Getting through membranes
In the Osmosis module, we acted as if water was the only thing that could get through the cell membrane. But that's not actually true -- if it was, our cells would be in big trouble!
It would be closer to the truth to say that water is a small, uncharged molecule, and so it can get through the cell membrane pretty easily. Other larger or charged molecules have a harder time. But they are not completely blocked.
In fact, there are 2 major ways that an ion like Na+ can make it through the membrane:
Through a channel: Membrane channels can open and close like gates. Once a channel is open, ions are free to move in both directions -- but the NET movement of ions will be down a gradient. (More on that later.) So, opening a channel allows ions to move to wherever they have the lowest potential energy.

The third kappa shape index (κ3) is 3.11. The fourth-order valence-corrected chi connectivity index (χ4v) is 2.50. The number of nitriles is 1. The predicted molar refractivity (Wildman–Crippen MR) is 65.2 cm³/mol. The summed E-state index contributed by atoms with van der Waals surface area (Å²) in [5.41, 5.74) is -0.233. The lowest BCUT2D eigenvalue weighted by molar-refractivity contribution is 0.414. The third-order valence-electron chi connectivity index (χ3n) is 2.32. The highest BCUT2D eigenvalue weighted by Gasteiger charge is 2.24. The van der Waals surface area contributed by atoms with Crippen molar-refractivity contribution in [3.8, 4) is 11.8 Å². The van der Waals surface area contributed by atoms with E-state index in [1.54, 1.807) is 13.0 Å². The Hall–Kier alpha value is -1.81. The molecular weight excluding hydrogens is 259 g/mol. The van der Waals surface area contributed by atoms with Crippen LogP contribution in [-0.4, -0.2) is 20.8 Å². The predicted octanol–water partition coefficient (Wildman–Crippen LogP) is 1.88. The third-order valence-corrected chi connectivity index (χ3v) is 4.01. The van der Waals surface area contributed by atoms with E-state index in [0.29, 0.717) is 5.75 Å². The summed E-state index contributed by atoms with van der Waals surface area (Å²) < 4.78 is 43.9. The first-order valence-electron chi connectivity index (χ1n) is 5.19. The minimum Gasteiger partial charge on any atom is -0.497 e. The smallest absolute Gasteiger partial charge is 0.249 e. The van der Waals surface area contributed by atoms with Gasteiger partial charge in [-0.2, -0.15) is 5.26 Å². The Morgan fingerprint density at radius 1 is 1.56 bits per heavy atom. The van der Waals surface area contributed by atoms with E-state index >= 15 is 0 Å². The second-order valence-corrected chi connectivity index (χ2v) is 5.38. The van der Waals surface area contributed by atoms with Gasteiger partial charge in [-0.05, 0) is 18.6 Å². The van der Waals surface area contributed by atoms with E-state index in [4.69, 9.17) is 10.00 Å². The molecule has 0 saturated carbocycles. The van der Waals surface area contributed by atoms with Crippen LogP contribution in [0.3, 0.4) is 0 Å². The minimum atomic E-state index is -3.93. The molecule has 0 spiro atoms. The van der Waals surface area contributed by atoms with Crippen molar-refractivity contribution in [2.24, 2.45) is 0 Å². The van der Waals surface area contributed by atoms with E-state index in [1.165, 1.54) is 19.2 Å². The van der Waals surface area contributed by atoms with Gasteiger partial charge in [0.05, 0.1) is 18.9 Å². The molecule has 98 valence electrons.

By a pump: Membranes also contain tiny ATP-driven protein pumps. When these pumps operate, the energy stored in ATP is used to move ions in ONE direction -- whichever direction the pump mechanism works. This allows ions to be pushed around AGAINST a gradient.
Copyright University of Maryland, 2007
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